The ASHA Leader asked readers, "What is your greatest challenge in treating people with aphasia?" Here's what some of them said:
It is challenging to pick the most challenging aspect, but one of the top three for me is empowering the stroke survivor to participate in social activities (i.e., hobbies, friend events, etc.) after the neurological event that the person participated in before the event; and finding activities they can enjoy for a high quality of life. I helped co-facilitate and co-create an aphasia support group, which has been a blessing for the community, the survivors and their loved ones, and for me! We meet once a month and the group is co-facilitated by an SLP and a medical social worker. Aphasia survivors and their loved ones attend in a group setting; each month we have a new topic and have an opportunity to bring up frustrations empowered by solutions.
Jennye Johnson, MS, CCC-SLP
Family Education: I
For me, the most difficult challenge is educating the family on how to help their loved one. I see so many well-meaning spouses and adult children trying to help, but ultimately leading to the two extremes of helping too much—or not helping enough.
I am a big believer in conversational partner training to help reduce frustration and ultimately build confidence, trust, and increased hope in the recovery process.
Jena Casbon, MS, CCC-SLP
Family Education: II
Getting family members to stop treating them like they are children. I overcome it through caregiver/family education.
Jennifer Armenti, MS, CCC-SLP
Family Education: III
One of the biggest influences on my choice to become a SLP was seeing the aphasia groups at a hospital where I worked! It was always an amazing experience!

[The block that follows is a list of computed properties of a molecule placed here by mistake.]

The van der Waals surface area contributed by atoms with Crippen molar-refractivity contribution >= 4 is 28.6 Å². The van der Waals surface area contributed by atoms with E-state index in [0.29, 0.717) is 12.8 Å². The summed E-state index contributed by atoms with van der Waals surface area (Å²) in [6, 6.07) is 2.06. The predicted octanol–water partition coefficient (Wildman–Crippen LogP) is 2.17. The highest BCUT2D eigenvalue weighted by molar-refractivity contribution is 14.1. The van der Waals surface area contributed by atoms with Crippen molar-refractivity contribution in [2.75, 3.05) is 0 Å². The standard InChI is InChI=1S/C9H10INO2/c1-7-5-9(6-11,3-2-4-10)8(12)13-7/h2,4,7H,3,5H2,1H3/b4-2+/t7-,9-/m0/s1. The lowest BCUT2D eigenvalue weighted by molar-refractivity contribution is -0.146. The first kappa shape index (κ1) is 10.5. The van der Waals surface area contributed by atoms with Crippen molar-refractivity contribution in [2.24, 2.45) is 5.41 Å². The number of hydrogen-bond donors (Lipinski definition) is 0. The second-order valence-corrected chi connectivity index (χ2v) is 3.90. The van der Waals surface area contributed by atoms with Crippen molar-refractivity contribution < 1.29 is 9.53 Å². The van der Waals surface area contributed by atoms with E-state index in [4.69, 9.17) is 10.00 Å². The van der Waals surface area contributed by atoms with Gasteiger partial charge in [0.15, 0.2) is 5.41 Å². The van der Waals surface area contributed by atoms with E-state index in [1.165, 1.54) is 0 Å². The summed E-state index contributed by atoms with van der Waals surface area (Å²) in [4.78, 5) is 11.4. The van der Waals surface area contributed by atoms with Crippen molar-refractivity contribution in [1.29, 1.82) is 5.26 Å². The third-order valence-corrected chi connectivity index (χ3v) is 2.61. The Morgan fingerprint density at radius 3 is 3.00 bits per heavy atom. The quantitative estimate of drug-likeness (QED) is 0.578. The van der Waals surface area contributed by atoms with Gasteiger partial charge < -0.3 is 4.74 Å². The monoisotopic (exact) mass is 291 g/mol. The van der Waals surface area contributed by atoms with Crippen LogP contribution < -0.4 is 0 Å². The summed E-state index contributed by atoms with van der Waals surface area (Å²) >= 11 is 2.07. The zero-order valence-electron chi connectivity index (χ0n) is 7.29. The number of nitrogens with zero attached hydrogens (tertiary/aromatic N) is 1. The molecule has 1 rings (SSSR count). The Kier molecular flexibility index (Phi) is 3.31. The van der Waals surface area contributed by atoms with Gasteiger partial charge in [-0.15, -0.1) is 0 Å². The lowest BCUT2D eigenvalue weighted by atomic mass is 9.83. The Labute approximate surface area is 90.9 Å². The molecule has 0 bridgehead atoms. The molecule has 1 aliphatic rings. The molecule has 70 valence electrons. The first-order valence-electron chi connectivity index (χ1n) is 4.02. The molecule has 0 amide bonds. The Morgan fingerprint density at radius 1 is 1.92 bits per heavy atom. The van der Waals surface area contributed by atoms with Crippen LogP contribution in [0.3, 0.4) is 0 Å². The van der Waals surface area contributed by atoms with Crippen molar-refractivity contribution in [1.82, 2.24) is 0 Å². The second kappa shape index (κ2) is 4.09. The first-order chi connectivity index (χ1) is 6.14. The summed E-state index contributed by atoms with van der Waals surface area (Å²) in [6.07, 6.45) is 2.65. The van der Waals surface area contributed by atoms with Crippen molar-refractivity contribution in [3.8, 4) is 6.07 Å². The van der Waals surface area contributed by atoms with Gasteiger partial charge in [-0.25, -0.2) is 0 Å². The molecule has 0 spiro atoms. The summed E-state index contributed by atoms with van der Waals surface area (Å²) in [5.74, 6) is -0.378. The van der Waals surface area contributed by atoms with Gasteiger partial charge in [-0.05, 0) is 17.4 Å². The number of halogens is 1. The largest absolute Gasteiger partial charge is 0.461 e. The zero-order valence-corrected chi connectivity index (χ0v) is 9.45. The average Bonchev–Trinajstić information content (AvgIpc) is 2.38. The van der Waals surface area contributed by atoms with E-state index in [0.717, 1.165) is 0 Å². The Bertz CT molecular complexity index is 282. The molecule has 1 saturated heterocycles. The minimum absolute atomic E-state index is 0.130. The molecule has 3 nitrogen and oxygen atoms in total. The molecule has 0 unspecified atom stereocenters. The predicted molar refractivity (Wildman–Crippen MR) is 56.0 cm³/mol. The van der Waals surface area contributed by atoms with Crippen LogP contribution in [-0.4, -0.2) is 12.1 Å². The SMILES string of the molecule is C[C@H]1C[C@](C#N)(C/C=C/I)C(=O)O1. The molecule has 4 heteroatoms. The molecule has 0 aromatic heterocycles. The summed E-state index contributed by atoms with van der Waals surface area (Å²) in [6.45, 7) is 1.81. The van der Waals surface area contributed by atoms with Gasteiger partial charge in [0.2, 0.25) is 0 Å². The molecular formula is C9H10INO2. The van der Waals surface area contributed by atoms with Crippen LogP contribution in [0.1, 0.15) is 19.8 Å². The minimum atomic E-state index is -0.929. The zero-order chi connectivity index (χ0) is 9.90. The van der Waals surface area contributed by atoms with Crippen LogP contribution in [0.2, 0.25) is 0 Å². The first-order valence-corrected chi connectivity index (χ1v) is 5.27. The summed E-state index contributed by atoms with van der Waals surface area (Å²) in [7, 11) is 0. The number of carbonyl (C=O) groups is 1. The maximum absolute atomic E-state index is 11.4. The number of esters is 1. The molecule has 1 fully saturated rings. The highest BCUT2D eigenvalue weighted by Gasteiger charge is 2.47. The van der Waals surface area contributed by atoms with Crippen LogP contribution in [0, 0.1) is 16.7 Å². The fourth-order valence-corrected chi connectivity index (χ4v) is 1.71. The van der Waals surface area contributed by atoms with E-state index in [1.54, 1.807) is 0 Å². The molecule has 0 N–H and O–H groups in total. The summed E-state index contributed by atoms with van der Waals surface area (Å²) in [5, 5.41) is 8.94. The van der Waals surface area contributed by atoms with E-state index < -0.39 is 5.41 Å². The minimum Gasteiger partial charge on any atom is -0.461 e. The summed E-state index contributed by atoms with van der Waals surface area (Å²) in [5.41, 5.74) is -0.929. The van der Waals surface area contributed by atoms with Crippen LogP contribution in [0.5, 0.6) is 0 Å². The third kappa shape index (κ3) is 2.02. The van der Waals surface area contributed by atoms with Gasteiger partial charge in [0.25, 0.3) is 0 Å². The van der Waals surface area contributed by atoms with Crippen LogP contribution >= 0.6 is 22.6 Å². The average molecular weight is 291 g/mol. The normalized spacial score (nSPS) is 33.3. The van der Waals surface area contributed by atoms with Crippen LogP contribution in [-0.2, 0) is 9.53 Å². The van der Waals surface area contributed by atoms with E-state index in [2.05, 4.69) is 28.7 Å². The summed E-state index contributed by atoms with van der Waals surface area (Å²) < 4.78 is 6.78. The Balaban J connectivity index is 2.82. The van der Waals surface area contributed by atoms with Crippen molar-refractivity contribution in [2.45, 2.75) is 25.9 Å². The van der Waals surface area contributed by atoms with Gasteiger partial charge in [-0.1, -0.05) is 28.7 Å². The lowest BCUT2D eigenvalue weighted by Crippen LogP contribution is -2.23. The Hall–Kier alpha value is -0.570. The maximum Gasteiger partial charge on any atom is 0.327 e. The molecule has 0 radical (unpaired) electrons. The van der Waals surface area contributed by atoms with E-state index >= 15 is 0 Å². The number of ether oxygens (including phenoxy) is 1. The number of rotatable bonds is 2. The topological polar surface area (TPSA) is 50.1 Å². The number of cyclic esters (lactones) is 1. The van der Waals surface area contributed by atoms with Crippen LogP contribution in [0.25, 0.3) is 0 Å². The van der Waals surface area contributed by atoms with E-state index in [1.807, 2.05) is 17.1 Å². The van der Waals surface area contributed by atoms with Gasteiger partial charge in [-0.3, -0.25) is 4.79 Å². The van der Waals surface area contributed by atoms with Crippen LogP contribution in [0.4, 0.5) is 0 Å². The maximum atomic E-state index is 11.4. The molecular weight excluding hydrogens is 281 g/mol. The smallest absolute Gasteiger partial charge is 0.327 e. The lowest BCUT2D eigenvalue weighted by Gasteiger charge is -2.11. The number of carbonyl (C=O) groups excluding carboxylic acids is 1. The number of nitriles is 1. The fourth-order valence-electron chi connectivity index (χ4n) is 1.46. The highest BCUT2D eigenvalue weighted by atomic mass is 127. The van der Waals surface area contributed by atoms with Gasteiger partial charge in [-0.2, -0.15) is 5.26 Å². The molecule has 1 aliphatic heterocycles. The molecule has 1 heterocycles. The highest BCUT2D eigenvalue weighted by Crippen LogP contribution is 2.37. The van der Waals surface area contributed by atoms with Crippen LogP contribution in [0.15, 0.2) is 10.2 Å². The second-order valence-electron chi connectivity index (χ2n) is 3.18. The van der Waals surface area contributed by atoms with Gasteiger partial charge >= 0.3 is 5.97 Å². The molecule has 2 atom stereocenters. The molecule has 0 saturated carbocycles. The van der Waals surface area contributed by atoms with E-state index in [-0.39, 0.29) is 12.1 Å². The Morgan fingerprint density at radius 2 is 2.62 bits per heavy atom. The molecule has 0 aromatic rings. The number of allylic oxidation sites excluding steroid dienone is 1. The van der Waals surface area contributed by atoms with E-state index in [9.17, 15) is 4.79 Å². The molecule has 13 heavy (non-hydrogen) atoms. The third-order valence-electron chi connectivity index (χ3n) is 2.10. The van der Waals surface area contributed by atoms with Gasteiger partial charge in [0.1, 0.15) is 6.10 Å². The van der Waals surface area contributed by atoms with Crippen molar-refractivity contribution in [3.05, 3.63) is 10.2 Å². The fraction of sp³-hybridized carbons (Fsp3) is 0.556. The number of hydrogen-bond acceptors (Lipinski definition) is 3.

I've only been a student to this point, but for me thus far, my biggest challenge has been family education and training. I've been stunned by how frequently people assume that their loved one with aphasia is now a completely different—and less intelligent—person. It's really driven home the importance of our role as educators for both the person with aphasia (PWA) and the person's family and peers. Part of our job is acknowledging and helping make sense of what HAS changed in the PWA and loved ones' lives, as well as helping to show what HASN'T changed, and this can easily be just as important as diagnostics and therapy for improving a PWA's quality of life.
Rebecca Berkowitz, MA, CF-SLP
No Deficit Awareness
Fluent aphasics with no deficit awareness!! The way they look at you like you are crazy, and the families always think they understand everything...
Susan Rothberg Nerheim, MS, CCC-SLP
Watching my patients with severe expressive aphasia/apraxia wrestle with the catastrophic changes in their lives. Not being able to speak affects everything. I provide treatment, encourage them, provide strategies and support, but still feel deeply for their loss. They always ask: When will I be normal? I have begun to refer them for adjunctive, supportive counseling.
Kathy Horner Palatucci, MA, CCC-SLP